For 17 days the miners were cut off entirely, with no light, minimal food and little hope of rescue. The shift leader, Luis Urzua established rationing of the food they had. They survived on 2 spoonfuls of tuna, half a biscuit and a cup of milk every 48hrs. And then a vital link was established through a bore hole no wider than a grapefruit. The men attached a note to a microphone probe saying that all 33 men were in the shelter and were well.

That single event initiated a number of extensive drilling efforts, with one of the drills ("Plan B") finally breaking through into the shaft where the men were. The rescue operation to winch the men throough the shaft to safety started yesterday evening and culminated tonight with all 33 men rescued safely.

What an amazing, emotional event to witness, and today's technology meant that we not only had media coverage at the surface, but could also see the scenes below the surface in the mine.  What the miners must've been thinking as this rescue effort progressed is anybody's guess. I was very happy to see the last man emerge safely. It is definitely something that people will be talking about for a long time to come.

Saturday, October 9, 2010

A Good Movie

Watched a movie for the first time in ages. We've just got Netflix setup (yes I know, most people have been using it for years) so I'm enjoying browsing and selecting things to watch. We watched "The Kite Runner" tonight, based on the book of the same name by Khaled Hosseini. Its been out for 3 years so I expect everyone except me has already seen it, but for the one or two that haven't I can recommend it, especially for those who have read the book. The Kite Runner tells the story of Amir, a young boy from Kabul, who befriends Hassan, the son of his father's Hazara servant. The story is set against a backdrop of tumultuous events, from the fall of Afghanistan's monarchy through the Soviet invasion, the mass exodus of refugees to Pakistan and the United States, and the rise of the Taliban regime.Good acting and very interesting to see how people live in these countries. Highly recommended.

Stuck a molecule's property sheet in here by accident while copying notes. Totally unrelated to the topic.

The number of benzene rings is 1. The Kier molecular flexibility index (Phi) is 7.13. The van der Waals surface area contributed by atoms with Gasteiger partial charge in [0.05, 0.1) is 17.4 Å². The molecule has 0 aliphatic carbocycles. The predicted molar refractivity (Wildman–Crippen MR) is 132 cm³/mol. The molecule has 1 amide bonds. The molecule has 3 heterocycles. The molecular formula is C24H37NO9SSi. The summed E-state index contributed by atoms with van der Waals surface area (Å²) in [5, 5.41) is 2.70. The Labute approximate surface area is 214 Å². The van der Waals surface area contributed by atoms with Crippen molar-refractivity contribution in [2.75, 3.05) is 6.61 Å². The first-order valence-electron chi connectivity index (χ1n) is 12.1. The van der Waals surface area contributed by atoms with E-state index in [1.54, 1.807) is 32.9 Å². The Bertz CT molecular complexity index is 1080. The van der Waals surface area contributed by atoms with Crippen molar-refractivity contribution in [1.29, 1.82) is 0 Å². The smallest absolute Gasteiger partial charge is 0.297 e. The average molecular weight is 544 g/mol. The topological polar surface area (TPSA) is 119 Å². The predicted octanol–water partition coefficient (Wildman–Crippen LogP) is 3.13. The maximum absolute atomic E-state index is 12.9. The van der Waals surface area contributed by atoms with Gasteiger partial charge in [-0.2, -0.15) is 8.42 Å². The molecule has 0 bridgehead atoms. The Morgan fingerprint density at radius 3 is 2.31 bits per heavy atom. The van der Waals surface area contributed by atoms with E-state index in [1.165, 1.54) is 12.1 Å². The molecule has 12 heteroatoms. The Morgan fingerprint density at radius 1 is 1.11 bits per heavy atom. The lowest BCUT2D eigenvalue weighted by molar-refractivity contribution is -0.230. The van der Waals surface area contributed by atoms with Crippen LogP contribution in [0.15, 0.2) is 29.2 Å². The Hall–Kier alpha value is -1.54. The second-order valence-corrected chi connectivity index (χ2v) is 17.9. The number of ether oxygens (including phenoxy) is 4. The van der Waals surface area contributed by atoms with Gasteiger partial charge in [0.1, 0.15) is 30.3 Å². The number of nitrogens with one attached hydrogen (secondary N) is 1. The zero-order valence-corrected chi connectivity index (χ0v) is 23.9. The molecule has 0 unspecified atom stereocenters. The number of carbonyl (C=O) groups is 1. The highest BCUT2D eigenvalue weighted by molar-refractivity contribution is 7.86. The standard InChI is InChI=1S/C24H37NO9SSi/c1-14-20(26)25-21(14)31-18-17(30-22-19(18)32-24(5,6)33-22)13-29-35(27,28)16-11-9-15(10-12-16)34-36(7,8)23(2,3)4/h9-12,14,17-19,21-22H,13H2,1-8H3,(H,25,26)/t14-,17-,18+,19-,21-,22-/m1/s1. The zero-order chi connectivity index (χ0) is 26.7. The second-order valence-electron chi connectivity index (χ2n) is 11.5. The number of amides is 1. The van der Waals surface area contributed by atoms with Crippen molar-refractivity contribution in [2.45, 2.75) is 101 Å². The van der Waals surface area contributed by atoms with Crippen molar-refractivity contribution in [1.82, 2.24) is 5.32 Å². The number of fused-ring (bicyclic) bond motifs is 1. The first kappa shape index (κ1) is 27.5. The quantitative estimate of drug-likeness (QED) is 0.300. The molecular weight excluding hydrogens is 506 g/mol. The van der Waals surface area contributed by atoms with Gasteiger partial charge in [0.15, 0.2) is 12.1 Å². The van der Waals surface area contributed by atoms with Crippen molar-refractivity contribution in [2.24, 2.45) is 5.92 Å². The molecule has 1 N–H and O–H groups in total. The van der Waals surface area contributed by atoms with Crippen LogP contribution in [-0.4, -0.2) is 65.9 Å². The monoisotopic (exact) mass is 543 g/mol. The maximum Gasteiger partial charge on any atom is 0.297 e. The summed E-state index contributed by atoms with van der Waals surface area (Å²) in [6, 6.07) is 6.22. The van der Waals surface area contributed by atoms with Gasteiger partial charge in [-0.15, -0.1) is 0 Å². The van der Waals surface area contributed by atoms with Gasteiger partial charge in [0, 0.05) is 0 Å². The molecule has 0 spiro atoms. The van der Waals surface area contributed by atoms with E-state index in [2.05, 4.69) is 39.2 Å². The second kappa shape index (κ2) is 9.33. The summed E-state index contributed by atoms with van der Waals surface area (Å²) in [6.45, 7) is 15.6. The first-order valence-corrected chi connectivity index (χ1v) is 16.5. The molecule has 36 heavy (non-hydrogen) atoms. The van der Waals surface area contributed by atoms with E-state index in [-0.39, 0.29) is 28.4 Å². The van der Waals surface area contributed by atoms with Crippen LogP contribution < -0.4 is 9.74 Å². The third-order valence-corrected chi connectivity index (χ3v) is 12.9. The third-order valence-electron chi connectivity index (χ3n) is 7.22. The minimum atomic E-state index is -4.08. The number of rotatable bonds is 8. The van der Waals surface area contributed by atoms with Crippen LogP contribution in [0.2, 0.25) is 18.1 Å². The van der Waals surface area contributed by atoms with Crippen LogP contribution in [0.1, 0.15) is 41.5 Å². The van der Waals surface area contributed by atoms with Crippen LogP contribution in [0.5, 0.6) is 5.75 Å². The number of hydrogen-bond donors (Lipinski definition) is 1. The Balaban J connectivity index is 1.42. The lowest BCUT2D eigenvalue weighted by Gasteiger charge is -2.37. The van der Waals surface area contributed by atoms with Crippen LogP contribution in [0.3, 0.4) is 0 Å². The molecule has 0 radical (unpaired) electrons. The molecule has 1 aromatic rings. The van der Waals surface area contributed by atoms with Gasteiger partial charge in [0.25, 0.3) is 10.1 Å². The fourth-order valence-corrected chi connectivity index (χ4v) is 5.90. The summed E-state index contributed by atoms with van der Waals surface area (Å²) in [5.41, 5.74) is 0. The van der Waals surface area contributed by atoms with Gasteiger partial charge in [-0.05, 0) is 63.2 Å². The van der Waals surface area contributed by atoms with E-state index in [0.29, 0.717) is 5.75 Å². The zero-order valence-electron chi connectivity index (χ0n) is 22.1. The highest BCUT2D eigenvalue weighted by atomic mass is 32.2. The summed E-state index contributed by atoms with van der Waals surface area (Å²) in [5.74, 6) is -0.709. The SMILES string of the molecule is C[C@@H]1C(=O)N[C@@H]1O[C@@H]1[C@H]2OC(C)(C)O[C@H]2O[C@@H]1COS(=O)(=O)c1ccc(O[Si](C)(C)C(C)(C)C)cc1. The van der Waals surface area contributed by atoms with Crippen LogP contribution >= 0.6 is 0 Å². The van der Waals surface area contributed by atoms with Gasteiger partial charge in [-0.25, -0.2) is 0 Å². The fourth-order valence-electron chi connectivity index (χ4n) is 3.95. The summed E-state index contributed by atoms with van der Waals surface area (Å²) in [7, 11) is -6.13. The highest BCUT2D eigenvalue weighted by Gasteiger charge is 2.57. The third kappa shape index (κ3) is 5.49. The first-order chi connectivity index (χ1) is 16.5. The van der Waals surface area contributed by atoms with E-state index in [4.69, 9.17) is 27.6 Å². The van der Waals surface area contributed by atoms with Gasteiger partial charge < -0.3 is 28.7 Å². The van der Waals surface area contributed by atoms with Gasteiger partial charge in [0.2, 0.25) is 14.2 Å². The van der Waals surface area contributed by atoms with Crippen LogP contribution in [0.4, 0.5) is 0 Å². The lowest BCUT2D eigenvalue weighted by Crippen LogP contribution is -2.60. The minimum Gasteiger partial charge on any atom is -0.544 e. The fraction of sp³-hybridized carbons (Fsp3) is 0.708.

Sunday, October 3, 2010

A modern intercom

To add to my previous post on the overuse of technology in my household, I do admit to being a fan of Skype, which I use to communicate with my parents in the UK. However I probably take it a bit too far when I "Skype" my daughter who is upstairs in her bedroom, to tell her to get ready for bed. Lazy or what?!

Saturday, October 2, 2010

The art of conversation is dead

In years past people used to comment that TV killed the art of conversation. Nowadays, I believe that computers have taken over this role. I say that based on the fact that its Saturday night and my son,  husband and myself are sitting together in the Family room, no more than 3 feet apart. We each have our laptop on our, well, on our laps (duh!), and we are communicating via Facebook. Is there something wrong with this image?

Friday, October 1, 2010

Easy for you to say!

My daughter brought up an interesting point. If you were traveling around Wales using a GPS/Sat Nav, I wonder if it would allow you to type in "Llanfairpwllgwyngyllgogerychwyrndrobwllllantysiliogogogoch"? This is the name of a village on the Welsh island of Anglesey that has the longest place name in Europe and one of the longest place names in the world. The name means: St Mary's Church (Llanfair) in a hollow (pwll) of white hazel (gwyngyll) near (goger) the swirling whirlpool (y chwyrndrobwll) of the church of St Tysilio (llantysilio) with a red cave ([a]gogo goch). The approximate pronunciation in English orthography is given as: Llan-vire-pooll-guin-gill-go-ger-u-queern-drob-ooll-llandus-ilio-gogo-goch.